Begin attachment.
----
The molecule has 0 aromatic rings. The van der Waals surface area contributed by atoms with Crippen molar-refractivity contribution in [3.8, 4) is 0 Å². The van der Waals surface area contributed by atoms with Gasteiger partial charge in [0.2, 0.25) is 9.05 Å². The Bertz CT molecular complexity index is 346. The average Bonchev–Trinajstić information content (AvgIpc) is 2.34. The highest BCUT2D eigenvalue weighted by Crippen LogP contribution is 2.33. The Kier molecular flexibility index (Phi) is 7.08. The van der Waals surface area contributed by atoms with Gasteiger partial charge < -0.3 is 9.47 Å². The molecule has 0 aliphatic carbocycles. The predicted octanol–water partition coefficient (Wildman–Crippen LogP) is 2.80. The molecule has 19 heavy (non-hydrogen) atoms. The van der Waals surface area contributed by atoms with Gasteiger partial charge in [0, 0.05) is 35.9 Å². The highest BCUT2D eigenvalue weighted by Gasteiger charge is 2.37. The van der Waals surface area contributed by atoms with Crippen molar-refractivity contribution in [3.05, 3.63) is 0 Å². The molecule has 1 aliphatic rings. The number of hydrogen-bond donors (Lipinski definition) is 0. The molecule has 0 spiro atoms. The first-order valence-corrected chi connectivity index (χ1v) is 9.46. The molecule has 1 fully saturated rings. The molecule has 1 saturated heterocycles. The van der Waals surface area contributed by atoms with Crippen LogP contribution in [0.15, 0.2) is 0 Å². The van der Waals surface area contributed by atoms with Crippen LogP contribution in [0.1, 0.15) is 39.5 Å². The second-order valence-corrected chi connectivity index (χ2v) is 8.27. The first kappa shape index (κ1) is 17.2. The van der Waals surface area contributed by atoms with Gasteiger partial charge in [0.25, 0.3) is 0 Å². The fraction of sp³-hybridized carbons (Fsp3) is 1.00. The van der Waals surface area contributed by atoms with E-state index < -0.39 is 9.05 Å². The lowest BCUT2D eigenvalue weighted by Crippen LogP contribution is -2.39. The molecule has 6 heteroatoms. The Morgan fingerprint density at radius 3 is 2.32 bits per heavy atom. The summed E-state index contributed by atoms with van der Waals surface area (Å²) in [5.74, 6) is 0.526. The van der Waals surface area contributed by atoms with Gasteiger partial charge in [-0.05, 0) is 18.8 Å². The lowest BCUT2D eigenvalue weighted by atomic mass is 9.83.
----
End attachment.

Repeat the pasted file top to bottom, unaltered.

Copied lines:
The molecule has 0 aromatic rings. The van der Waals surface area contributed by atoms with Crippen molar-refractivity contribution in [3.8, 4) is 0 Å². The van der Waals surface area contributed by atoms with Gasteiger partial charge in [0.2, 0.25) is 9.05 Å². The Bertz CT molecular complexity index is 346. The average Bonchev–Trinajstić information content (AvgIpc) is 2.34. The highest BCUT2D eigenvalue weighted by Crippen LogP contribution is 2.33. The Kier molecular flexibility index (Phi) is 7.08. The van der Waals surface area contributed by atoms with Gasteiger partial charge < -0.3 is 9.47 Å². The molecule has 0 aliphatic carbocycles. The predicted octanol–water partition coefficient (Wildman–Crippen LogP) is 2.80. The molecule has 19 heavy (non-hydrogen) atoms. The van der Waals surface area contributed by atoms with Gasteiger partial charge in [0, 0.05) is 35.9 Å². The highest BCUT2D eigenvalue weighted by Gasteiger charge is 2.37. The van der Waals surface area contributed by atoms with Crippen molar-refractivity contribution in [3.05, 3.63) is 0 Å². The molecule has 1 aliphatic rings. The number of hydrogen-bond donors (Lipinski definition) is 0. The molecule has 0 spiro atoms. The first-order valence-corrected chi connectivity index (χ1v) is 9.46. The molecule has 1 fully saturated rings. The molecule has 1 saturated heterocycles. The van der Waals surface area contributed by atoms with Crippen LogP contribution in [0.15, 0.2) is 0 Å². The van der Waals surface area contributed by atoms with Crippen LogP contribution in [0.1, 0.15) is 39.5 Å². The second-order valence-corrected chi connectivity index (χ2v) is 8.27. The first kappa shape index (κ1) is 17.2. The van der Waals surface area contributed by atoms with Gasteiger partial charge in [0.25, 0.3) is 0 Å². The fraction of sp³-hybridized carbons (Fsp3) is 1.00. The van der Waals surface area contributed by atoms with E-state index < -0.39 is 9.05 Å². The lowest BCUT2D eigenvalue weighted by Crippen LogP contribution is -2.39. The molecule has 6 heteroatoms. The Morgan fingerprint density at radius 3 is 2.32 bits per heavy atom. The summed E-state index contributed by atoms with van der Waals surface area (Å²) in [5.74, 6) is 0.526. The van der Waals surface area contributed by atoms with Gasteiger partial charge in [-0.05, 0) is 18.8 Å². The lowest BCUT2D eigenvalue weighted by atomic mass is 9.83.